Especially since people eating game meat invariably spit the lead shot out rather than ingest it.

    Now, you could say 'oh no, they still ingest a raised level' but the facts (as much as we might ever want to let facts get in the way of things) show that studies into adults who eat meat shot with lead, although having a higher level of lead in their bloodstream, remain a complete order of magnitude below the risk levels set aside for monitoring of workers exposed to lead through their professions.

    So, I'm afraid that this falls into the realms of bullshit scaremongering by people with an axe to grind rather than any real concern over toxicology. Hell, I could really confuse you by pointing out that the levels of exposure we are talking about are actually in the realms of hormesis, but the concept of non-linear dose response relationships might fry your brain...

    Likes(1)Dislikes(2)
    • Mark says:

      kie - or you could just read what the evidence is, and then what the health advice is.

      Likes(2)Dislikes(0)
      • Kie says:

        Yes, I have read the evidence, and I stand by my statement that there is no evidence whatsoever of dangerous levels of lead exposure in game meat eaters.

        If we all followed health advice Mark, then we would both be a few stone lighter 😉 - I presume we're not going to see you launching an E-petition calling for the banning of bacon butties either.

        Likes(0)Dislikes(0)
        • Mark says:

          Kie - ho! ho! ho! It is always foolish to say that there is 'no evidence' for anthing. there is evidence that the world is flat - it's no longer very convincing, but it exists.

          Green and Pain 2012 documents the increase in blood pressure, risk of chronic kidney disease and risk of spontaneous abortion for different levels of dietary lead exposure. What level of harm would you regard as acceptable? And how much do shooters save on the price of a cartridge in order to impose this risk on their families and the rest of us?

          Likes(0)Dislikes(0)
          • Kie says:

            "Green and Pain 2012 documents the increase in blood pressure, risk of chronic kidney disease and risk of spontaneous abortion for different levels of dietary lead exposure."

            Yes, it does document assorted symptoms, but I am afraid their study models potential exposure, and still doesn't reveal any evidence of dangerous levels of lead exposure in game meat eaters.

            no blood samples, no analysis, just modelled hypothetical risk

            Likes(0)Dislikes(0)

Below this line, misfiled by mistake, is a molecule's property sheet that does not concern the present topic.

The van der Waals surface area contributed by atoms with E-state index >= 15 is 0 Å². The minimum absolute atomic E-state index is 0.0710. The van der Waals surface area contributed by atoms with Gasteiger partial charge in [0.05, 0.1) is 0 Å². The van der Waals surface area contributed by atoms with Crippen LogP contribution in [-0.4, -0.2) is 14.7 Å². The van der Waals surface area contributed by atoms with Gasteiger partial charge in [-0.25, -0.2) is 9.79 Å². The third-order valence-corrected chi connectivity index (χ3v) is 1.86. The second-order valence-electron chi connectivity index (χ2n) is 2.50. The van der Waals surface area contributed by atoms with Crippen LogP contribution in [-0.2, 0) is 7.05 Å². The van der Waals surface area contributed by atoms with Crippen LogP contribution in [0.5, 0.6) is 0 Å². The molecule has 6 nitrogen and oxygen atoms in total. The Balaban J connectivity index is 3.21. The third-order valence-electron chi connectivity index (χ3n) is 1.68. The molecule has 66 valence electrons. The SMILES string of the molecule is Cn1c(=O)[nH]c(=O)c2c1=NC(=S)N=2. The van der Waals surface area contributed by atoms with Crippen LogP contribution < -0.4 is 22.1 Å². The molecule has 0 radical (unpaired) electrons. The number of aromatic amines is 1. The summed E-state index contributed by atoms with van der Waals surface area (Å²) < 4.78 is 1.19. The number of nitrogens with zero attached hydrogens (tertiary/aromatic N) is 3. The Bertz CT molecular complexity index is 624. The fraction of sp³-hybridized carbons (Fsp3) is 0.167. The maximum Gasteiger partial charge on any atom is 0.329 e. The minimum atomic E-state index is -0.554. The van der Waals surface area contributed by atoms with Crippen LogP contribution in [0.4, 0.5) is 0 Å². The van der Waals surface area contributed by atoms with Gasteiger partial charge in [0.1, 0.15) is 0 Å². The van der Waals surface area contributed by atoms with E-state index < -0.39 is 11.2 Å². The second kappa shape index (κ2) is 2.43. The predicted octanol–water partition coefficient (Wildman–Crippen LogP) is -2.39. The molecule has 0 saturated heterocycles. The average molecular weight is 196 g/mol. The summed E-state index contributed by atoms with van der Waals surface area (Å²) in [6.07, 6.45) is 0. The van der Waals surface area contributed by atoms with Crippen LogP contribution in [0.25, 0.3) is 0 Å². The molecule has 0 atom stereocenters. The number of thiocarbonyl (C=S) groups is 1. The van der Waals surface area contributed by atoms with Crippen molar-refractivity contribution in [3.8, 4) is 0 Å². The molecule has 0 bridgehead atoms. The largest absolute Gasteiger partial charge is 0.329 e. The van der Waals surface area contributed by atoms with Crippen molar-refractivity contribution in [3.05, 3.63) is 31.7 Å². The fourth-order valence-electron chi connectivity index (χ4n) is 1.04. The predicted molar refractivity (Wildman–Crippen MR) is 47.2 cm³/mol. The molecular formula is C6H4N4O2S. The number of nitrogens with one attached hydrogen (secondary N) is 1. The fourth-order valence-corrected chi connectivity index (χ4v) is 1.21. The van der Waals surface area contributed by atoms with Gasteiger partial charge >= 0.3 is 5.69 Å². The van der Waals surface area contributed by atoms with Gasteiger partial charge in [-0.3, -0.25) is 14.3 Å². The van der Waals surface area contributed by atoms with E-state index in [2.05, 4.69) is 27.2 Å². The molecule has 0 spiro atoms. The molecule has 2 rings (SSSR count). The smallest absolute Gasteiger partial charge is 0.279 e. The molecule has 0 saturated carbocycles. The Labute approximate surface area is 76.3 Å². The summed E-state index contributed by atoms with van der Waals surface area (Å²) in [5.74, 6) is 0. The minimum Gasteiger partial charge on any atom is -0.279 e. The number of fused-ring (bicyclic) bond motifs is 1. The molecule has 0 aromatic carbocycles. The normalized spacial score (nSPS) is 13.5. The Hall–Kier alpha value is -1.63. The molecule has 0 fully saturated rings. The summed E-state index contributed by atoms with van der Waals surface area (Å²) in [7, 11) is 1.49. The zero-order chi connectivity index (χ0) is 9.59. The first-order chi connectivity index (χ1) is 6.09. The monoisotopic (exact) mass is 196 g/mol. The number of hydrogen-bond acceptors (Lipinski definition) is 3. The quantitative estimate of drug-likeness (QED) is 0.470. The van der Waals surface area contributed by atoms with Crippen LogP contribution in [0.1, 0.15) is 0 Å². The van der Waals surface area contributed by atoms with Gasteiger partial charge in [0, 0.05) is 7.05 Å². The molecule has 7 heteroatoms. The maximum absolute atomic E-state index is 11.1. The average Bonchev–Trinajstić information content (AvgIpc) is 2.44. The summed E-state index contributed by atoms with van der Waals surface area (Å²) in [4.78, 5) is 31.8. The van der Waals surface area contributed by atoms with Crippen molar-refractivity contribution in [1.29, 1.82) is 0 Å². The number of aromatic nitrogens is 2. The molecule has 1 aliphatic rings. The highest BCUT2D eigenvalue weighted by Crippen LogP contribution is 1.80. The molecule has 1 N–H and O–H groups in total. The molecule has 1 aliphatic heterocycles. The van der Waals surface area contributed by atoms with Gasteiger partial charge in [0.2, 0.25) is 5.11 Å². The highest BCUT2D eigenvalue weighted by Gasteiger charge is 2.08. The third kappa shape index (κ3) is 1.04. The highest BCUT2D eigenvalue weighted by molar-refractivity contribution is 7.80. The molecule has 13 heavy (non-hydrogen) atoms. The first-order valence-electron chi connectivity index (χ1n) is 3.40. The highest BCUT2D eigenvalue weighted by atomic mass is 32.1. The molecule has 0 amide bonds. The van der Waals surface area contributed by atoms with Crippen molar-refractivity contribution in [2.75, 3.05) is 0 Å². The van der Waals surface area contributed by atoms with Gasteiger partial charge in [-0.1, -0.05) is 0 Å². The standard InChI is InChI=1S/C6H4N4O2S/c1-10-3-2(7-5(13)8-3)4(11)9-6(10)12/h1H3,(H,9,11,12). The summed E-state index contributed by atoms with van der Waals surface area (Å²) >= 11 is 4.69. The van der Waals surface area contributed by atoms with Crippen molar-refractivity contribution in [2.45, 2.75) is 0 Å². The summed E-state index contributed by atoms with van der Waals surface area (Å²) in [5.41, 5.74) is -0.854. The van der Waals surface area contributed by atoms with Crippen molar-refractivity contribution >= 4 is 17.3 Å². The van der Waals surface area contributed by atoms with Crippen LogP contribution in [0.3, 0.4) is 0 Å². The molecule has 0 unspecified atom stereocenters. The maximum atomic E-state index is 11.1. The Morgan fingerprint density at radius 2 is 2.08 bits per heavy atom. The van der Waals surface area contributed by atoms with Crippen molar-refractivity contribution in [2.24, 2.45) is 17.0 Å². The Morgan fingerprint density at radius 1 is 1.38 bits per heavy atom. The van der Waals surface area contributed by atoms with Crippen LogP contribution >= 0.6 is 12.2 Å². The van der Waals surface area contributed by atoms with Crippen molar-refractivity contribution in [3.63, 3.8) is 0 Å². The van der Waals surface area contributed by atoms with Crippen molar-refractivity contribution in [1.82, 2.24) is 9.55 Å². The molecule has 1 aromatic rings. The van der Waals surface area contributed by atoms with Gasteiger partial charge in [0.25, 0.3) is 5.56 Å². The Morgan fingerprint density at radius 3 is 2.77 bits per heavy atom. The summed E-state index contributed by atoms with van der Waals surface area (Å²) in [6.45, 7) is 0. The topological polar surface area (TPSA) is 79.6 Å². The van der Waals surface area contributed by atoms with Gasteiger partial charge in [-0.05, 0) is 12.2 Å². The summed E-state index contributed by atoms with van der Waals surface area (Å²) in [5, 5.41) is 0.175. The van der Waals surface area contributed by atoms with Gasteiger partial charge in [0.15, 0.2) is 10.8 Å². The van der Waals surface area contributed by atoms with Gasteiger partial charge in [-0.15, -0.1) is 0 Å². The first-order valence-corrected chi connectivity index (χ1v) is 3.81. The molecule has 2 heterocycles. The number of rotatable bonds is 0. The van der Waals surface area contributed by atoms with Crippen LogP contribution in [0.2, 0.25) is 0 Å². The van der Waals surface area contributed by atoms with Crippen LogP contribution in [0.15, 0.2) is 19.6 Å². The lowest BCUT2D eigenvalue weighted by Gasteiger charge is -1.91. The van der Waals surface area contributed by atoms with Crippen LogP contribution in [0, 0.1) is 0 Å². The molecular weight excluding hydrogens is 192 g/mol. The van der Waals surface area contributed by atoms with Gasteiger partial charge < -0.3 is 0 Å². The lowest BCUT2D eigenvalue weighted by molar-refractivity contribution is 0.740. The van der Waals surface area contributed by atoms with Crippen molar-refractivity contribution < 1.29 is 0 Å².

• Mark says:

            Kie - step forward then BASC, Countryside Alliance and GWCT to test blood lead levels of those with high game meat consumption. I'd be interested to know the answer.

            I'm rather relying on the model of gravity for the sun coming up tomorrow morning. Should I be worried?

            Likes(0)Dislikes(0)
    • murray marr says:

      Hormesis. An interesting thought. Never heard of it in relation to lead. Please would you give some recent references for such a response? (Preferably human or if not, any vertebrate will do.) No axes, just curious and wanting to learn the facts.
      Thanks for the concern but please don’t worry about brains overheating.

      Likes(0)Dislikes(0)
  3. […] So if you choose to eat red grouse, that so-called “natural” and “healthy” product (see here, here, here and here), bear in mind that not only has that meat probably not been tested for veterinary medicine residues and pesticides, but it also won’t have been tested for toxic lead either (because for some strange reason, gamebird meat is exempt from lead testing). […]

    Likes(0)Dislikes(0)
  4. […] Analysis of 40 Red Grouse carcases by this website: ‘Three quarters of the grouse meat samples from Iceland Foods which I had tested would have been illegal if they had been found in other meat (though they were legal in game meat). A third of the samples had ten times the levels that would be legal in non-game meat.’ […]

    Likes(0)Dislikes(0)
  5. […] but then this is the same Government that refuses to test ANY game birds for lead shot, a highly toxic poison, despite every other type of meat destined for human consumption having to […]

    Likes(0)Dislikes(0)

Leave Your Comment

Your email will not be published or shared. Required fields are marked *

You may use these HTML tags and attributes: <a href="" title=""> <abbr title=""> <acronym title=""> <b> <blockquote cite=""> <cite> <code> <del datetime=""> <em> <i> <q cite=""> <s> <strike> <strong>

*

This site uses Akismet to reduce spam. Learn how your comment data is processed.